f) More environmen tally sound pulping process alterna-
tives such as bio-pulping and=or,
g) More efficie nt production of timber through forest=
plantation improved management practices.
Due to the rising global demand for fibrous material,
worldwide shortage of trees in many areas, and increasing
environmental awareness, nonwoods fibers have become
one of the important alternative sources of fibrous material
for the 21st century.
Address correspondence to A. Ashori, Iranian Research
Organization for Science and Technology (IROST), P.O. Box
15815-3538, Tehran, Iran. E-mail: ashori@irost.ir
Polymer-Plastics Technology and Engineering, 45: 1133–1136, 2006
Copyright # Taylor & Francis Group, LLC
ISSN: 0360-2559 print/1525-6111 online
DOI: 10.1080/03602550600728976
1133
NONWOOD FIBERS AS A PULP AND PAPERMAKING
RAW MATERIAL
The term nonwood fiber encompasses a range of plants
with widely differing characteristics. Nonwood fibers, also
referred to as ‘‘alter nate fibers’’, are nonwoody cellulosic
plant materials from which papermaking fibers can be
extracted. The most widely used nonwoods for papermak-
ing are straws, sugar cane bagasse, bamboo, kenaf, hemp,
jute, sisal, abaca, cotton linters, and reeds. Most nonwood
plants are annual plants that develop full fiber potential in
one growing season.
There is a wide variety of nonwood plant fibers that can
be used for papermaking
[11]
. Nonwoods such as bagasse,
wheat and rice stra ws, bamboo, and kenaf are being used
in the manufacture of pulp and paper all over the world
[12]
.
Kenaf (Hibiscus cannabinus), for example, is being explore d
as a useful raw material for papermaking in developing and
developed countries. Total kenaf production in 1999–2000
was 0.51 million tons, a mong which production from
China accounts for 44%, India for 39%, Thailand for
12%, and the remainder coming from Indonesia, Vietnam
and elsewhere
[13]
.
Table 1 lists the physical and chemical properties of
some nonwoods in comparison to those of wood. The
dimensions of nonwood fibers are between those of hard-
woods and softwoods. The cellulose content of most of
nonwoods listed in Table 1 is comparable to that of woods
commonly used for papermaking, while the lignin content
is much lower than for woods. Hence, the delignification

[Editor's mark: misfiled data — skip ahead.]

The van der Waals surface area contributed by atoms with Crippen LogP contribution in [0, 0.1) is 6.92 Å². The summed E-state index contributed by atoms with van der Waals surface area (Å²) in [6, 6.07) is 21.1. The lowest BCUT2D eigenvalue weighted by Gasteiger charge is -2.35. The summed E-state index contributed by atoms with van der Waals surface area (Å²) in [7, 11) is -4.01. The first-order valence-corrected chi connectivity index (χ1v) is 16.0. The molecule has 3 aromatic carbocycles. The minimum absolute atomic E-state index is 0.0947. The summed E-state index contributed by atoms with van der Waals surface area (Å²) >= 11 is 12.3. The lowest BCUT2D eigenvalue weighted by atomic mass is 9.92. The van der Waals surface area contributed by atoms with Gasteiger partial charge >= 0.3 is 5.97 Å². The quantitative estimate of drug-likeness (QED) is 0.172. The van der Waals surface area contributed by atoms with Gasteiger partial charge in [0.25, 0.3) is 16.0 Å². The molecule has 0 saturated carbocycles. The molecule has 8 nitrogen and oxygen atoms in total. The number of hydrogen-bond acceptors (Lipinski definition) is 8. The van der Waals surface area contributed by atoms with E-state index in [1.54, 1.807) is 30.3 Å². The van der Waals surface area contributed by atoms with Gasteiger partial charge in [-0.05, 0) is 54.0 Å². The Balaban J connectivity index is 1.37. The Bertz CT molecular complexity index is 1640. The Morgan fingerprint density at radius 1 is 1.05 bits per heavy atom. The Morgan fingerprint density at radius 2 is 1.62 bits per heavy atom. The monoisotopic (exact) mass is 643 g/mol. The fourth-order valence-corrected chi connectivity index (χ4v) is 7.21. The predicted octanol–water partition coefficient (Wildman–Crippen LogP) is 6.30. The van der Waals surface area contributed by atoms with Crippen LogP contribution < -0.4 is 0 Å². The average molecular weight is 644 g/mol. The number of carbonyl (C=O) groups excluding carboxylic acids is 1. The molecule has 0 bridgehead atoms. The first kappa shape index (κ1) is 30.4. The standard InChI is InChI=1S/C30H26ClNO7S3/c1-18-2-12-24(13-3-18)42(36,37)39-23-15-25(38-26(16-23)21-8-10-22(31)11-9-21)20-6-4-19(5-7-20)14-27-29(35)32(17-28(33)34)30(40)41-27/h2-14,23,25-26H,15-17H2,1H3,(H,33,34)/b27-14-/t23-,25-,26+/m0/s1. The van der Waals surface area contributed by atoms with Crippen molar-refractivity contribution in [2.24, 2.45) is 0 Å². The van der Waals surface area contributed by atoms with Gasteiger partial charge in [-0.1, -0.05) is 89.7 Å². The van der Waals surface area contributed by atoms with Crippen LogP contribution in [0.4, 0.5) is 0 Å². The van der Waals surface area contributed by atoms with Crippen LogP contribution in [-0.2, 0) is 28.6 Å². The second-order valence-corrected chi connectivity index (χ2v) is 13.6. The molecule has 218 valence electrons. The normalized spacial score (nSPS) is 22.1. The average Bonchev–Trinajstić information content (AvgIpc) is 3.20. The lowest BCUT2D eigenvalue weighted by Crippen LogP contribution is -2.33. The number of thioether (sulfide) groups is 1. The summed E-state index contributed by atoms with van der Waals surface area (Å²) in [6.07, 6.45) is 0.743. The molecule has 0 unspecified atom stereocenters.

of nonwoods is relatively easy and consumes less chemicals.
Nonwoods are a critical fiber resource in regions with
inadequate forest resources, and will continue to play an
increasingly important role in these regions. Environment al
pressures, restrictions on forest uses and significant
increases in wood and recycled fiber costs are also forcing
many paper companies in the traditionally forest-rich
countries to take a renewed look at nonwoods. Nonwoods
are abundantly available in many countries and are the
major source of fiber for papermaking in some developing
countries, particularly China and India. Approximately 2.5
billion tonnes of nonwood raw materials are available each
year worldwide, however, most of this raw material is cur-
rently untapped for pulp and papermaking
[9]
.
WORLDWIDE PULPING CAPACITY OF NONWOOD
FIBERS
In 1970, the total worldwide capacity for production of
nonwood fibers papermaking pulp was only 7 million met-
ric tons compared with the total papermaking pulp
capacity of 113 million metric tons. This amount repre-
sented only 6.7% of the total. However, since that time
there has been a dramatic increase in nonwood fibers pulp-
ing capacity. By 1993, total papermaking pulp capacity
based on utilizing nonwood fibers amounted to almos t 21
million metric tons out of a total papermaking pulping
capacity of 197 million tonnes, equivalent to 10.6%.From
1970 to 1996, nonw ood fiber pulping capacity on a global
basis increased 2-3 faster than the capacity for production
papermaking wood pulp. For example, during the period
from 1988–93, nonwood papermaking pulp capacity
increased on average 6% annually, or three times faster
than papermaking wood pulp capacity
[12]
. There is scope
for 10–15% of wood pulp being replaced by nonwood pulp
without significantly affecting strength, optical, and sur-
face properties of most paper grades
[21]
.
There is scope for 10–15% of wood pulp being replaced